Martin and Shirlie Kemp Interview: ‘For us, the words actually mean something’
Eighties pop royalty Martin and Shirlie Kemp have joined forces for an unexpected album of jazz covers. The couple talk to John Earls about their feelgood record, dinners with George Michael and a possible lifeline for Spandau Ballet…
Martin and Shirlie Kemp shouldn’t be making records together in 2019. Not because their swing album In The Swing Of It isn’t any good – it’s actually one of the happiest LPs of the year. But, by the rules of pop marriages, the Kemps should have split up decades ago. Instead, when they coo covers of The Way You Look Tonight and Fly Me To The Moon at each other, you can tell they’re still adorably in love after 31 years of marriage.
Their son Roman is one of the most successful DJs in the country, as the breakfast show host on Capital FM. Daughter Harley is forging a successful songwriting career in Nashville and penned two new songs on her parents’ album. You never hear any scandal about the Kemps. In case Roman’s own heartthrob status wasn’t a clue, Martin and Shirlie are both still so good-looking (without any cosmetic work) it’d be frankly sickening if they weren’t also enjoying their lives, and being great company while they’re at it. It’s no coincidence that one of the highlights of In The Swing Of It is Martin and Shirlie’s take on Nice Work If You Can Get It.
“What we have as a couple is rare,” acknowledges Shirlie, sat with Martin in a meeting room at their record company Sony. “But you don’t know how rare it is when you’re going through it, even when a lot of people have gone by the way. Respecting each other is the most important thing. Martin and I are like that as people anyway – we respect everyone we meet and that’s something we’ve instilled into our kids. If I heard one of my kids being a brat to someone – and fortunately I haven’t! – it’d be the most awful thing.”
Martin takes up the thread, adding: “I knew Shirlie was the one really early on, because we became best friends as well. Part of the secret why we’ve lasted is to make sure you look after your friendship as well as your love for each other. The one isn’t enough, you have to look after both.”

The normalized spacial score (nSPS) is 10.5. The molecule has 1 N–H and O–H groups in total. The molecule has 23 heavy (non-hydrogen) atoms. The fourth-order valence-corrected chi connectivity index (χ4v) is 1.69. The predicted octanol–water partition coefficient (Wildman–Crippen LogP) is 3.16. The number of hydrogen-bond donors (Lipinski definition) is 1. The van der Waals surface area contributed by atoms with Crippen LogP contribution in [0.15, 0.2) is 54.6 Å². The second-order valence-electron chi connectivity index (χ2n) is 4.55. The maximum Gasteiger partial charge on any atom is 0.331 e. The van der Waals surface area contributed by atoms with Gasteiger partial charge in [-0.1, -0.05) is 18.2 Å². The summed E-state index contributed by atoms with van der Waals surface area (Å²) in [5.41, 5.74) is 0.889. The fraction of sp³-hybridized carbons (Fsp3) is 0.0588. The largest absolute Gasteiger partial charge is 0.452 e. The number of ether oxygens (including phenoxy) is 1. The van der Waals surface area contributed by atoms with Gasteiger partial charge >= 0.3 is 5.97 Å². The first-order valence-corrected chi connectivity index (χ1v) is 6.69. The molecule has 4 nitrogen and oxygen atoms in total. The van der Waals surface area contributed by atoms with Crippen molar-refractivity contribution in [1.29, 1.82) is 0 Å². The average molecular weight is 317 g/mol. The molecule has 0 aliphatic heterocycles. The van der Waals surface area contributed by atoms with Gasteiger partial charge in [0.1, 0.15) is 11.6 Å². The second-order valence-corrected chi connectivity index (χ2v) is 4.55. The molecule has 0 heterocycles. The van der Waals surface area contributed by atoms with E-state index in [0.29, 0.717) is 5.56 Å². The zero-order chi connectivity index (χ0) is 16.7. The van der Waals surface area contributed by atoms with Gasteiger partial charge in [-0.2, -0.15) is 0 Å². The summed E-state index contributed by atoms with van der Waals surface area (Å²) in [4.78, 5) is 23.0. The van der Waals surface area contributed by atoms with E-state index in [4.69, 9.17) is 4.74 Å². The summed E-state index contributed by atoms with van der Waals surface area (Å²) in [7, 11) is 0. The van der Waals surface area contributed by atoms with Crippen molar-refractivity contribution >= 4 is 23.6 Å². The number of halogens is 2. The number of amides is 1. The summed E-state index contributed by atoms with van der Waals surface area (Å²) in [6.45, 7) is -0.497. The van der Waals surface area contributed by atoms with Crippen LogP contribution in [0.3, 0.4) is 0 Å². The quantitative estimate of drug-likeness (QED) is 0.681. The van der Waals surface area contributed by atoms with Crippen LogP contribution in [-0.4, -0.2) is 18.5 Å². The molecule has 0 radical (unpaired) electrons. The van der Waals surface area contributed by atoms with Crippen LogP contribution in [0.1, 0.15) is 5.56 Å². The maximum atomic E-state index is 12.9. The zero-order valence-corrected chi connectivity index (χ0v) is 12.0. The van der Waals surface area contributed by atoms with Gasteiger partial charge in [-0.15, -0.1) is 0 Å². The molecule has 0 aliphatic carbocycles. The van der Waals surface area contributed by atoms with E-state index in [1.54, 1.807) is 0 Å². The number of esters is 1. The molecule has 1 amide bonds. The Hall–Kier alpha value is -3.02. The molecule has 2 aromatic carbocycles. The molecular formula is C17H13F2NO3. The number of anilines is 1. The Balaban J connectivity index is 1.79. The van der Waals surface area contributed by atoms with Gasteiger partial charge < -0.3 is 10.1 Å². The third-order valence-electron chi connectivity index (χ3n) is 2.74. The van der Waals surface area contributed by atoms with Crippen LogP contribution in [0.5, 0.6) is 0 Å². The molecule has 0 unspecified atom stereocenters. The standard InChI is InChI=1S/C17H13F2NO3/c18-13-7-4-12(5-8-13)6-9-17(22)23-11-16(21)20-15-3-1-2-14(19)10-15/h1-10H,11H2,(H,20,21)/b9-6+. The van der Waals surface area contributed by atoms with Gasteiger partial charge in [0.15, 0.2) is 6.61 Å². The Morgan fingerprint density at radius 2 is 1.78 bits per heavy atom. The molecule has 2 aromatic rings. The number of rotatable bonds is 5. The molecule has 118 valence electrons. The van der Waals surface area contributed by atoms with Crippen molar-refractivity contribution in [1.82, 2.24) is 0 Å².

As well as Spandau Ballet, Martin has, of course, enjoyed one of the most varied careers in showbusiness. He’s a rare example of an old-school entertainer, equally happy at the superior end of reality TV as acting or giving To Cut A Long Story Short some serious bass on tour. Shirlie, however, has become a mysterious figure since Pepsi & Shirlie’s second album Change in 1991. Other than reuniting with Pepsi as part of a Hear And Now tour in 2011, she’s stayed firmly out of the spotlight. Not only is In The Swing Of It Mr & Mrs Kemp’s first project as a couple, it’s the first time Shirlie has been in a studio for 28 years.
The record came about after Martin was demoing a solo album with Brian Rawling, the veteran producer of Cher’s Believe and David Bowie’s Heathen as well as Girls Aloud, Tina Turner and One Direction. Shirlie reveals Martin had rejected previous offers of solo records, saying: “Martin kept turning the idea down. I’d say to him, ‘You’re turning down a record deal?!’, but when I look back, I see he wasn’t ready for it.” Martin agrees, explaining: “I’m 58 and still doing new things. I’m pleased we’ve saved this idea until now.”
Although Shirlie was happy out of the spotlight, she’d suggested that she and Martin make a song together, just as a family memento. So when Martin was struggling with a cover of You Make Me Feel So Young, he suggested it should become a duet with his wife… “Even saying yes just to Martin, I suddenly started to feel a huge pressure,” Shirlie admits. “I thought, ‘Oh no, what if I can’t sing? What if I can’t remember the words?’ And Brian is a big producer, it wasn’t like singing in front of an unknown. I had to tell myself, ‘Take a breath: it’s only a demo. It’s no big deal, there’s nothing to lose.’” As Martin says fondly, “Shirlie absolutely smashed it.”
Once Sony heard the couple’s demo, Martin’s solo album immediately became a Martin & Shirlie album. “What had put me off doing a solo record was doing the same thing as everyone else,” admits Martin. “Making a record with Shirlie is a new angle: a husband and wife singing love songs to each other. A lot of people have made swing albums, but we’re not two singers singing in different studios around the world. For us, the words actually mean something. When I sing ‘I love you’ to Shirlie, I mean it.”